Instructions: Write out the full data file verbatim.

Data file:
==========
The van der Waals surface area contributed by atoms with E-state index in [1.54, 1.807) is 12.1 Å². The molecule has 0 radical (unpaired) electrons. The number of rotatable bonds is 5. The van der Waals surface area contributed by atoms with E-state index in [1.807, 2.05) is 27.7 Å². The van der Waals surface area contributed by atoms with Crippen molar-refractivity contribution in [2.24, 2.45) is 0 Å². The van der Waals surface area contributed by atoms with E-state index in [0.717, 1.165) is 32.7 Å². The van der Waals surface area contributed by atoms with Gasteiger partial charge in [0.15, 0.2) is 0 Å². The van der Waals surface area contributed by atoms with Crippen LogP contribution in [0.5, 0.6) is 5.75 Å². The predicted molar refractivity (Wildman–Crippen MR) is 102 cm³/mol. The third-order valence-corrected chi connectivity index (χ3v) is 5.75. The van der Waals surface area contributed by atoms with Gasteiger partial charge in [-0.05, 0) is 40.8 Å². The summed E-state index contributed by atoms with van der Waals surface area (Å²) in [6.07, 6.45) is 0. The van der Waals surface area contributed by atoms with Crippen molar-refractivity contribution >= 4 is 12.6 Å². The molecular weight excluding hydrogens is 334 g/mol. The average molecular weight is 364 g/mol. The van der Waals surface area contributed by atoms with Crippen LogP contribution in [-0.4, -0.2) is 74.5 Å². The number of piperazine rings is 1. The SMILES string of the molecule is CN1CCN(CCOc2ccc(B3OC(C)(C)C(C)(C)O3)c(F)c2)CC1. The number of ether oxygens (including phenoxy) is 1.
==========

The van der Waals surface area contributed by atoms with E-state index in [1.54, 1.807) is 12.1 Å². The molecule has 0 radical (unpaired) electrons. The number of rotatable bonds is 5. The van der Waals surface area contributed by atoms with E-state index in [1.807, 2.05) is 27.7 Å². The van der Waals surface area contributed by atoms with Crippen molar-refractivity contribution in [2.24, 2.45) is 0 Å². The van der Waals surface area contributed by atoms with E-state index in [0.717, 1.165) is 32.7 Å². The van der Waals surface area contributed by atoms with Gasteiger partial charge in [0.15, 0.2) is 0 Å². The van der Waals surface area contributed by atoms with Crippen LogP contribution in [0.5, 0.6) is 5.75 Å². The predicted molar refractivity (Wildman–Crippen MR) is 102 cm³/mol. The third-order valence-corrected chi connectivity index (χ3v) is 5.75. The van der Waals surface area contributed by atoms with Gasteiger partial charge in [-0.05, 0) is 40.8 Å². The summed E-state index contributed by atoms with van der Waals surface area (Å²) in [6.07, 6.45) is 0. The van der Waals surface area contributed by atoms with Crippen molar-refractivity contribution >= 4 is 12.6 Å². The molecular weight excluding hydrogens is 334 g/mol. The average molecular weight is 364 g/mol. The van der Waals surface area contributed by atoms with Crippen LogP contribution in [-0.4, -0.2) is 74.5 Å². The number of piperazine rings is 1. The SMILES string of the molecule is CN1CCN(CCOc2ccc(B3OC(C)(C)C(C)(C)O3)c(F)c2)CC1. The number of ether oxygens (including phenoxy) is 1.